Days of yore

History is specific part of tours. The main point of the tours is to know more about other cultures. The location can be seen by taking the car rent in Bishkek Lexus LX470 service in mind. Kyrgyz history can be traced at least to the 1st century BCE. The probable abodes of the early Kyrgyz were in the upper Yenisey River valley of central Siberia, and the Tashtyk culture (1st century BCE-5th century CE), an amalgam of Asiatic and European peoples, may have been theirs. Chinese and Muslim sources of the 7th-12th century CE describe the Kyrgyz as red-haired with fair complexion and green (blue) eyes. They were viewed as a forest-dwelling "northern" people who used skis and practiced shamanism. In the mid-9th century the Kyrgyz, by then certainly Turkic-speaking, overthrew the Uighur empire in Mongolia but did not settle there; they essentially remained a people of the forest. According to the Persian geography Ḥudūd al-ʿĀlam (982), the Kyrgyz lived at the edge of the "Uninhabited Lands of the North"; the 11th-century grammarian Maḥmūd al-Kāshgharī mentions that their language was Turkic. Because of their secluded habitats, the Kyrgyz remained outside the mainstream of Inner Asian history, a fact that allowed them to survive the Mongol deluge that completely altered the Inner Asian political landscape. In 1207 the Kyrgyz surrendered to Genghis Khan's son Jöchi. By so doing, they not only escaped destruction but also remained beyond the immediate reach of Islam. In the late 16th century shamanism was still flourishing among them.

By the 16th-17th century most of the remaining Kyrgyz tribes lived in the Tien Shan range as mountain nomads, divided into two wings (left and right), though the advancing Russians still encountered remnants of the Yenisey branch of the Kyrgyz. In 1703, under pressure from the Dzungars (a tribe of western Mongols), the Yenisey Kyrgyz moved to the Semirechye, but hostilities between the two peoples continued until China's defeat of the Dzungar leader Amursana in 1757. In the mid-18th century, nominally at least, the Kyrgyz became part of the Qing (Manchu) empire of China. Between 1825 and 1830 they were conquered by Muhammad ʿAli, the khan of Kokand; Bishkek (Pishpek), the future capital city of the Kyrgyz, was built by that khanate. Through these contacts, Islam was gradually adopted by the more-southern Kyrgyz, although it has remained merely a veneer on the national culture.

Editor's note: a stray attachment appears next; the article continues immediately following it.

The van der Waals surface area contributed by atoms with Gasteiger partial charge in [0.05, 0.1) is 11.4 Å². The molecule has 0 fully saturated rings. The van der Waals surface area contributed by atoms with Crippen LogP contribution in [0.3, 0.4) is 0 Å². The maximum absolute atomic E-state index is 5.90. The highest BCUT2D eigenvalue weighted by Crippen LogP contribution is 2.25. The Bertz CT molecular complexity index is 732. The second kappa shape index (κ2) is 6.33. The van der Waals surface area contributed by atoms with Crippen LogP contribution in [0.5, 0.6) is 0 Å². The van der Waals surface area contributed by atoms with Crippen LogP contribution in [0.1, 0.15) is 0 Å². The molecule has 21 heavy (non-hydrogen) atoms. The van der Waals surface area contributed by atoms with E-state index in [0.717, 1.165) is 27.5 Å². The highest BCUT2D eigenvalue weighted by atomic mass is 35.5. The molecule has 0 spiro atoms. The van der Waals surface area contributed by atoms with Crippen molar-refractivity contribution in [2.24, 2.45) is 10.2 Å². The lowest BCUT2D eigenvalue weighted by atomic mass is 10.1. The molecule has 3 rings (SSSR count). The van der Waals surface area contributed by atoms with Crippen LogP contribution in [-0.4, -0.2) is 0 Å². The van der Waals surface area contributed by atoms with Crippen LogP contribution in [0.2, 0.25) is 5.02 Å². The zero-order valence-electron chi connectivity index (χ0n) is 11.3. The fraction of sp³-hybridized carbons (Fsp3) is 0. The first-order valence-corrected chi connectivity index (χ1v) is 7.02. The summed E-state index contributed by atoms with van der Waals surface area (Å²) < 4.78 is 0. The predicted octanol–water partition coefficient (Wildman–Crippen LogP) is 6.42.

Between 1835 and 1858 two Tien Shan Kyrgyz tribes, the Sarybagysh and the Bugu, engaged in a fratricidal war in which both sides alternately sought and obtained Kokandian or Russian help. In 1855 the Bugu voluntarily submitted to the Russians, and it was at their request that the Russians built the fort of Aksu in 1863.

The Kyrgyz tribes thus entered the modern era divided, harassed by Russians and Kokandians alike. The periodic revolts of the southern Kyrgyz against the Kokand khanate in the mid-19th century received no Russian support. But Russian immigration into Kyrgyz territories, rather than warfare, posed the real threat to Kyrgyz existence. Poor Russian peasants escaping from servitude and famine appropriated the winter pasturelands of the Kyrgyz, forcing them to move into the mountains. The Russian colonists did teach the Kyrgyz some new agricultural techniques, but on the whole their impact was nothing short of disastrous. In 1916 Kyrgyz discontent erupted in a serious revolt, which was met with brutal and prolonged repression that continued even after the fall of Russia's tsarist regime.

Under Soviet rule the Kyrgyz found it difficult to assert themselves as a separate national entity. Confusion concerning their very name persists in the West because, under the tsars, the Kyrgyz were wrongly labeled Kara-Kirgiz in order to distinguish them from the Kazakhs, whom the Russians called Kirgiz to distinguish them from the Cossacks (Russian: Kazaky). In 1924 an autonomous Kirgiz oblast (province) was created within the Russian Soviet Federated Socialist Republic. In 1926 its status was transformed into that of an autonomous republic, and in 1936 a full union republic was created, the Kirgiz Soviet Socialist Republic, often called Kirgiziya.

In the second half of the 20th century, economic progress and general modernization did not succeed in eradicating tensions between Russians and Kyrgyz. Among the Central Asian republics of the former Soviet Union, Kyrgyzstan was perhaps the most eager to obtain full independence. After more than 1,000 years of disunity, statelessness, and foreign subjection, Kyrgyzstan joined the world's independent countries on August 31, 1991.

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Natural environment, Kyrgyzstan tours.